George Lovell was the fictitious name Joshua Danforth used to describe the subject of this narrative. The prayer of George’s mother, when he was born, was that he would be consecrated to the Lord for the work of the ministry. He lived as a man of the world who loved dancing, but then had a powerful encounter with the Holy Spirit. The author gives parents an exhortation to pray earnestly for their children’s future. This account is said to be autobiographical, because of the exact similarities with the author’s own life.

Paperback 4X6, 52 pages, 1 illustration, Look inside at Amazon.com, ISBN 9781941281956; Vintage Chapbook Series

 
$4.95

Eliza Cunningham

Eliza CunninghamEliza Cunningham: A Monument to the Praise of the Lord’s Goodness, and to the Memory of Dear Eliza Cunningham by John Newton.

Eliza Cunningham (1771–1785), was adopted by the Rev. John Newton in 1782. She was the daughter of James and Elizabeth Cunningham. Elizabeth was the sister of John Newton’s wife, Mary. Consumption had gripped this 14-year-old niece, but she was a treasure in character. Her father, brother, sister and then her mother had passed away and entered the joy of their Lord. John Newton had taken a special liking to her and gave her much loving care. This account was originally written only for friends, but then published widespread because of demand.

Paperback 4X6, 70 pages, 1 illustration, Look inside at Amazon.com, ISBN 9781941281918, Vintage Chapbook Series

 
$4.95

The Watchmaker and His Family

The Watchmaker and His FamilyThe Watchmaker and His Family by Caesar Malan.

The watchmaker put in long hours, but suddenly stopped at midnight on Saturday. His observance of the Sabbath forbade him to continue. When a client wanted his watch fixed, his faith was tested, and he faced ridicule when a man wanted the work done on Sunday or he will go elsewhere. This true account is a great example of a Sabbath keeper maintaining his beliefs, and the blessing God gave as a result. The key concepts involved are Sabbath keeping and alcoholism.

American Tract Society description: This tract was translated from the French of Rev. Caesar Malan, of Geneva, for the Religious Tract Society, London, who have "sufficient evidence that they are founded on facts and essentially correct representations of what actually occurred.” An entertaining narrative, showing how scrupulously the Watchmaker observed the Sabbath when almost compelled to its violation; his exemplary Christian deportment in his family, with the history of his early life and conversion.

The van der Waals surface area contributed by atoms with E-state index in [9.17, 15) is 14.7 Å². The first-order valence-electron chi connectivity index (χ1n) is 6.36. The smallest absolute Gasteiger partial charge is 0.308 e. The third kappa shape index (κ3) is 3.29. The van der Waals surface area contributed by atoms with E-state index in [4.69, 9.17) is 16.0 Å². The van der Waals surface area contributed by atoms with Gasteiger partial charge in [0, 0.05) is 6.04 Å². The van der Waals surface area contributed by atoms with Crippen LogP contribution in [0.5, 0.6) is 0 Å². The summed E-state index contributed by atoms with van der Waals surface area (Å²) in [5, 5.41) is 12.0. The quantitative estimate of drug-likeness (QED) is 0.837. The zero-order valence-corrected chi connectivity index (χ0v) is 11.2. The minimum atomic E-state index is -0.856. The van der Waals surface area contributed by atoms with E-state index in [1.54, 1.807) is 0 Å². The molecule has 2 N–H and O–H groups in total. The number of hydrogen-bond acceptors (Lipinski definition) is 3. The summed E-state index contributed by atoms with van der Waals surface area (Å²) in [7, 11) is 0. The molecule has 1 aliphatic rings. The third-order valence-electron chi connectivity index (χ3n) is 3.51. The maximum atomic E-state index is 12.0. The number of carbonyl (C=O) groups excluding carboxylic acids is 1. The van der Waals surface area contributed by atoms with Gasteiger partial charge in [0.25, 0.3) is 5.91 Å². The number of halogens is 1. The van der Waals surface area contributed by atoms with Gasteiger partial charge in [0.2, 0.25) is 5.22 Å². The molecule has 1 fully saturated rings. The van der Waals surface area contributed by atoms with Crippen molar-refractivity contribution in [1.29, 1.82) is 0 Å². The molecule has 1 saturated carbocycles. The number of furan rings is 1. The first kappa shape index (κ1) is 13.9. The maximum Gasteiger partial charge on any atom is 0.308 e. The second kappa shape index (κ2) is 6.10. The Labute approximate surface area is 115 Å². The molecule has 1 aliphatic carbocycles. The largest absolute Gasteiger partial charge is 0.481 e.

Paperback 4X6, 58 pages, 1 illustration, Look inside at Amazon.com, ISBN 9781941281925; Vintage Chapbook Series

 
$4.95

The German Cripple

The German CrippleThe German Cripple by The American Tract Society

James, a severely crippled man near Rottenstein, Germany was taken care of by a shepherd's widow and then by a young clergyman. This story discusses James' example of positive attitudes toward severe hardship. With little to give materially, James, by the grace of God, gave much in other ways.

The German Cripple was translated from the original German into several languages and published by the Religious Tract Society and American Tract Society in the early nineteenth century.

Paperback 4X6, 50 pages, 1 illustration, ISBN 9781941281970, Look Inside at Amazon.com; Vintage Chapbook Series

 
$4.95

Cassy

CasseyCassy by Hesba Stretton.

Young Cassy set forth from her forest camp alone and made a dear friend of a crippled man. She found employment with a rather odd family in London and met a grandfather convinced he is a character in The Pilgrims Progress. Cassy passionately searched for the truth about God's existence.

This edition contains the bonus short story "A Man of His Word" by Hesba Stretton.

Paperback, 7 illus., 155 p., Amazon.com link; ISBN  9780981750545; LCCN  2009939229

 
$8.95